I like the use of the word mindfully that I saw in these comments. I think in the big picture that’s the key. Mindfulness equals attention but not stress, and that’s the key to how I get along with money. I quit my golden handcuff job almost a year ago and for the first few months I didn’t really know how it was all going to pan out. I basically just thought to myself, “How is it that I contribute to the world? What do I do that I feel is supported by higher purpose as it were?” which in my case is massage and yoga-type stuff. So I told myself I would take whatever opportunities came my way, paid or unpaid, and I would trust that since this was what felt like my path, I would trust that I would be supported in that. It was a scary step, and one that had a Plan B (go back to golden handcuffs if need be, or get a grunt job, or beg my parents for cash if I absolutely must) and thusfar it’s worked out really well. I still don’t entirely know how it’s all worked out really, but I know my bills are paid, I don’t currently have any credit cards, and my car is slowly but surely getting paid off. I know with kids it’s a lot scarier, but what better way to model good financial behavior than by making an effort to do what you love, be present for your family, and make responsible decisions? Stressing out about them, being that circling wolf, that will rub off on them too, and in the big picture, money is so much less important than family, than having a life that consists of what you love, you know? Anyway, I have faith in you. I’m excited for your new adventure. This is just the beginning adjustment time. A year from now this will be much more old hat.

  4. Francesca on September 26th, 2010 8:28 pm

    I feel compelled to defend Cetaphil! My grandma is in her 80s and has absolutely amazing skin. I’m talking just a few crows’ feet on an otherwise porcelain and unmarred face. She absolutely swears by Cetaphil.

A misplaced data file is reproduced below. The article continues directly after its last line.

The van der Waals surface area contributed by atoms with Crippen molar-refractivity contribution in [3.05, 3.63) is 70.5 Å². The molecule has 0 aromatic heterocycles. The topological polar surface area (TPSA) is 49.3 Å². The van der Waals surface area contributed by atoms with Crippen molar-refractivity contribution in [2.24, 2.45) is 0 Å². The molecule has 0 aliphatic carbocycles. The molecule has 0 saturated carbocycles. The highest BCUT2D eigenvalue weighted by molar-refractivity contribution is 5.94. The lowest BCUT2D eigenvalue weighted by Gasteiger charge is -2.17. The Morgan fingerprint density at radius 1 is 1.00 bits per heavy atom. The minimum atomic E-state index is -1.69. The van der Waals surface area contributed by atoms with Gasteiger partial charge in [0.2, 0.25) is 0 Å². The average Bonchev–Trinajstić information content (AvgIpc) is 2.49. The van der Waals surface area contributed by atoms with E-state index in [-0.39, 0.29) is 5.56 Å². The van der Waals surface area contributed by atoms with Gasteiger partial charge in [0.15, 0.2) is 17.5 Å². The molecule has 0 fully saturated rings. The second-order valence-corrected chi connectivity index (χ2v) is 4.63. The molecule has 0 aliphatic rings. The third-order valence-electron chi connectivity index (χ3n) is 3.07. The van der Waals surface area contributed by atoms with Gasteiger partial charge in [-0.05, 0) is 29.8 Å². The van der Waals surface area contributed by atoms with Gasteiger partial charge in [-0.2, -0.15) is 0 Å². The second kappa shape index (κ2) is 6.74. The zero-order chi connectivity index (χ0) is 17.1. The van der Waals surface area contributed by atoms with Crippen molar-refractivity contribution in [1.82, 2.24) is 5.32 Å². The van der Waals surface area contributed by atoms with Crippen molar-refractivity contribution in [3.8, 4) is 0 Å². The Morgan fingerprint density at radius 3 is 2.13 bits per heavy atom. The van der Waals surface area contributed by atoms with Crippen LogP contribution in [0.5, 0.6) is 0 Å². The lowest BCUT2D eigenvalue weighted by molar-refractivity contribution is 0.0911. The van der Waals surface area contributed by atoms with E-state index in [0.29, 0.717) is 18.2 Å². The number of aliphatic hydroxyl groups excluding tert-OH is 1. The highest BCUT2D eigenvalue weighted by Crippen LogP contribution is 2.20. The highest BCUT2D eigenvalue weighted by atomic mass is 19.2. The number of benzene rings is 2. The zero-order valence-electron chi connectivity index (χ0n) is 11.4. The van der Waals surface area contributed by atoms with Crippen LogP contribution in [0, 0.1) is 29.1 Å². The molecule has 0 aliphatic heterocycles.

:)

  5. Penny on September 27th, 2010 3:49 am

    I think your doing a wonderful job! I still believe in small rewards to make life liveable such as ditching the cleaning lady for gym time.
    I remember when I canceled my proactive membership and the lady on the phone wanted to remind me 7 times that acne comes back after you stop using it. WTH! My response was “Yeah but my family can’t eat proactive”….durrrrr.
    I budget us to death because We went from
    my full time income to part time due to my back problems. We fight medical bills the most and I felt alot of guilt but after seeing many a doctor without many options I have given into the fact that this is our life. If ya got your health, you got it all!
    Your not going to do this forever so cut the stuff you don’t need and enjoy the stuff you do.
    FYI: A 50 pound vat of mayonnaise isn’t always the best decision. ;)

  6. KB on September 27th, 2010 3:58 pm

    Money stresses me out so much that I couldn’t read through all the comments and still keep my blood pressure in check. So perhaps this has been said but hit up Marshalls or TJ Maxx for your salon shampoo and conditioner. $10 liters.

  7. nicole on September 28th, 2010 9:48 am